Do you want to join the era of open platform-as-a-service? Adopted by Mozilla among others, Deis is one option that combines the strengths of Docker and Chef.
- Groundwork of Deis
- DevOps & NoOps
- Born from Docker
- Decision to Transition to Chef
- Hats Off to Heroku
- Deis on the Rise
- Commercial Support Now Available
- Deis Hosting from Industry-Leading Cloud
Groundwork of Deis
If you are a developer, it’s nice to see all the different types of environments and tools that are becoming available to automate the implementation of apps and to manage infrastructural components. With the nuts and bolts handled, it’s becoming easier to really focus squarely on innovation.
One way to leverage new technologies to improve the lives of developers is via a platform as a service (PaaS). This form of cloud computing give them an ecosystem that creates a distinction between the program and the OS.
Many companies are still deploying their new software directly through servers, but the maturation of Linux Containers (LXC) means that the open source community now has virtualization that is safe and streamlined enough to be taken seriously. We are in the era of Open PaaS – and Deis is a frontrunner in the field. Mozilla and Coinbase are two of its most high-profile users.
How game-ready is LXC? It’s the basis of the Google App Engine. Everyone wants open source tools to have that same type of platform for the use of an individual company.
DevOps & NoOps
NoOps is the idea that operations professionals are gradually being replaced by platforms. From this perspective, it’s easy to see why some people would feel irritated about the notion of PaaS, explains Engine Yard CTO Gabriel Monroy – a central figure in its development. “However, the reality is today’s public application platforms can be shockingly expensive for even moderate workloads,” he says. “Worse yet, the very abstractions they promote are often exactly what frustrate sophisticated teams.”
Developers increasingly want an independently controlled platform where they manage operations exactly as they would like. In this climate, Deis was created in order to basically give developers a system in which they could access DevOps apps in a Docker-era container format.
Deis is built using Docker technology and Chef to manage the infrastructure so that you can have a development platform that is open source and utilizes legacy and cloud components.
Born from Docker
Deis has been part of the Docker movement since it originated. The impact on development was profound and clearly presented a new tool of incredible value, notes Monroy. Docker is “so obvious in retrospect,” he says. “Portable application containers based on LXC, file system de-duplication and tooling to automate building, distributing and executing containers. Obviously!”
Docker has succeeded by leveraging interest in open source containers. Hundreds of developers have contributed to Docker, and it’s becoming less of a stretch every day to say that Docker is becoming the accepted standard for software containerization. Deis is a Docker PaaS at the forefront of the container movement.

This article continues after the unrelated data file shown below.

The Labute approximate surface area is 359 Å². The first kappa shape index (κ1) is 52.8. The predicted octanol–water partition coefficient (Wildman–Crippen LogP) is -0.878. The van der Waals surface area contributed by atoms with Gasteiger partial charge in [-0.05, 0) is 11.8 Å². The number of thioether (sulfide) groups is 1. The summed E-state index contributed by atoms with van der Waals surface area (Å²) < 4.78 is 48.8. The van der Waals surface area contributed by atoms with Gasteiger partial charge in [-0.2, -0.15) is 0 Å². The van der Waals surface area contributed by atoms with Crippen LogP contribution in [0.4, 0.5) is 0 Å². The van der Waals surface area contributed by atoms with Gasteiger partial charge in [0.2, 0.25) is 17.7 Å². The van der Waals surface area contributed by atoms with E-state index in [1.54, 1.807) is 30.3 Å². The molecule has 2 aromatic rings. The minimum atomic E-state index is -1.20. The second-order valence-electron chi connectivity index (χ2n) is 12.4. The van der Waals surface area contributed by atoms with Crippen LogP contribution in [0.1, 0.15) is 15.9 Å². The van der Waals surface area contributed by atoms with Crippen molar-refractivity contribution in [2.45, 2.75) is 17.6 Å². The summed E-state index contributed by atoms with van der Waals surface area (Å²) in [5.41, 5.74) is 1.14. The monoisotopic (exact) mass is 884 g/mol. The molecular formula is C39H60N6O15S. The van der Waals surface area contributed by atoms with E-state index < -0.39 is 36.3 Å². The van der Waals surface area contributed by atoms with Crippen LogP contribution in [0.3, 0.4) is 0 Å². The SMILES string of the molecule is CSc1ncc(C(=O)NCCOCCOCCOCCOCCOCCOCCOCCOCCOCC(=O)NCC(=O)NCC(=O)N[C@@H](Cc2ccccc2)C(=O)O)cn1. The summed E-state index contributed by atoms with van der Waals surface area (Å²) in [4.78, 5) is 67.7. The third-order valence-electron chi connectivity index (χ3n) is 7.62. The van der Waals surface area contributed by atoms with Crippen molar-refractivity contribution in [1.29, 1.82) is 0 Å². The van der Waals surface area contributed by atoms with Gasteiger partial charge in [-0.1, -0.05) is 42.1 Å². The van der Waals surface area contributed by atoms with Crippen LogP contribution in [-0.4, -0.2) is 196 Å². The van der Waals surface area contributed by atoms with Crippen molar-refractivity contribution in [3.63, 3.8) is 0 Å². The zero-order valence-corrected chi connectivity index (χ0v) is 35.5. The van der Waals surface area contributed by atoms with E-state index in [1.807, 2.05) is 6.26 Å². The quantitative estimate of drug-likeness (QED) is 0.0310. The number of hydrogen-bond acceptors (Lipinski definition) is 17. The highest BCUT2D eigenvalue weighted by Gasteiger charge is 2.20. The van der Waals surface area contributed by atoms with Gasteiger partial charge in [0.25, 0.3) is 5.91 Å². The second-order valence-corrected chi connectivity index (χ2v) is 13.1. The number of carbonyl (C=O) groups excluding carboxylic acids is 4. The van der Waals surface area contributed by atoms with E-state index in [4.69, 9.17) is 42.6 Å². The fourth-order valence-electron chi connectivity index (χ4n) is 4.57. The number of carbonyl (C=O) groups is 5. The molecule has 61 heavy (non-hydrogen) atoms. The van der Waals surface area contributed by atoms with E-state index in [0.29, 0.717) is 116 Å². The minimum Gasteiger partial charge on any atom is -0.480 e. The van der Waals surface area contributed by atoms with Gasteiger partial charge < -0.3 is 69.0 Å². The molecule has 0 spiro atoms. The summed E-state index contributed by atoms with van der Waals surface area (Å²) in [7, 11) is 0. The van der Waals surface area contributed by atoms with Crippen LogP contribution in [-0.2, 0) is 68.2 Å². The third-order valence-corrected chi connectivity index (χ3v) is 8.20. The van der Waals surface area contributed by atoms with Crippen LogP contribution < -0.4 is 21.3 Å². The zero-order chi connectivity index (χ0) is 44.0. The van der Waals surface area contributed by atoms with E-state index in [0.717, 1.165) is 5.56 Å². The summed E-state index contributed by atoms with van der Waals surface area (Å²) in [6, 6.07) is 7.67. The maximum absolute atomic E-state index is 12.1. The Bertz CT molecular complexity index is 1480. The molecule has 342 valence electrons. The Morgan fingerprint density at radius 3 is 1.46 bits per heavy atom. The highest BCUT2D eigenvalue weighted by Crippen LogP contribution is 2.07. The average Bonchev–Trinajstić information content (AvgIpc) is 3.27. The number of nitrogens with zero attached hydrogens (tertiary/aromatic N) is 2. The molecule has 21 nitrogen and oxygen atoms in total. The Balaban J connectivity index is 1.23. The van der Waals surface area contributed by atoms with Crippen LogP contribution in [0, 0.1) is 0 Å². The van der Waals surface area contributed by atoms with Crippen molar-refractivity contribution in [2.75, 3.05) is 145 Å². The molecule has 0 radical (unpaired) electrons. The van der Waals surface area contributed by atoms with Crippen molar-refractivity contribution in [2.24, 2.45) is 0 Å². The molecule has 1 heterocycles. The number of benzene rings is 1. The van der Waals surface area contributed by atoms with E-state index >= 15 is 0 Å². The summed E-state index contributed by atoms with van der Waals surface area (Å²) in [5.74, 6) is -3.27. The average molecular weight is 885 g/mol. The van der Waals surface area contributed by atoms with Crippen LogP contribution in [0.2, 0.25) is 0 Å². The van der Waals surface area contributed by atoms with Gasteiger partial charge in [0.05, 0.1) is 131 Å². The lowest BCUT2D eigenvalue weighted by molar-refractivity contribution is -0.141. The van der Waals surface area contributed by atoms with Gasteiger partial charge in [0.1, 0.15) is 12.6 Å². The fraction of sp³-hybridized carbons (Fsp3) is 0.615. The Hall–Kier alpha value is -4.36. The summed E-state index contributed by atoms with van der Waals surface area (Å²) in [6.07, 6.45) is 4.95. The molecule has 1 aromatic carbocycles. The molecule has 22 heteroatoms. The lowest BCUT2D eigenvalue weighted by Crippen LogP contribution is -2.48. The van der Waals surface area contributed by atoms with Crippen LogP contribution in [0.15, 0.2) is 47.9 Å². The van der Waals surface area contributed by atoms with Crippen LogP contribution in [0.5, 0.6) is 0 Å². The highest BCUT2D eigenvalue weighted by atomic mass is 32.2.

Monroy’s essential argument for Deis is that it is preferable to other Docker-based PaaS systems because “it was developed after Docker launched,” reports Frederic Lardinois of TechCrunch, “so it has always had Docker at its core.”
Decision to Transition to Chef
Before creating Deis, its development team was primarily working with Puppet. Chef was growing fast, though – and there were quickly hundreds of Chef “cookbooks” available. The Deis team turned to Chef to see what it had to offer as the ideas for its platform were germinating.
Deis owes much of its success to the simplified configuration management offered by Data Bags, the agility allowed by its Ruby DSL, and directly arranged resources in place of the indirect RAL provided via Puppet.
Deis could potentially at some point switch to a different configuration management system, but now, the development team believe it’s the strongest choice.
Hats Off to Heroku
Heroku served as a model for Deis during its original creation, comments Monroy. “The command line workflow they’ve pioneered is second to none,” he says. “By treating the developer community as artists, they’ve managed to build a loyal following.”
Deis was built using two major elements of Heroku: its same basic command line approaches its’ “twelve-factor methodology” that serves as a guide for app development.
In addition to what it gets from Heroku, Deis goes beyond with the notions of formations, layers, and nodes. These elements allow operations to create an internal program framework customized to their needs using the trusted tools of Docker and Chef.
Deis on the Rise
Open source rapidly embraced Deis as an impressive way to deliver platform-as-a-service in a Linux environment. Continuing efforts by Deis as it continues to grow include improving installation, better support for services, hardening, authentication features, and the ability to scale to the extent needed by enterprises.
Commercial Support Now Available
Deis introduced a commercial support package last June. The standard and commercial versions of Deis are identical other than support. However, the commercial version does incorporate a user interface that’s intended to make life simpler for paid clients.
Deis Hosting from Industry-Leading Cloud
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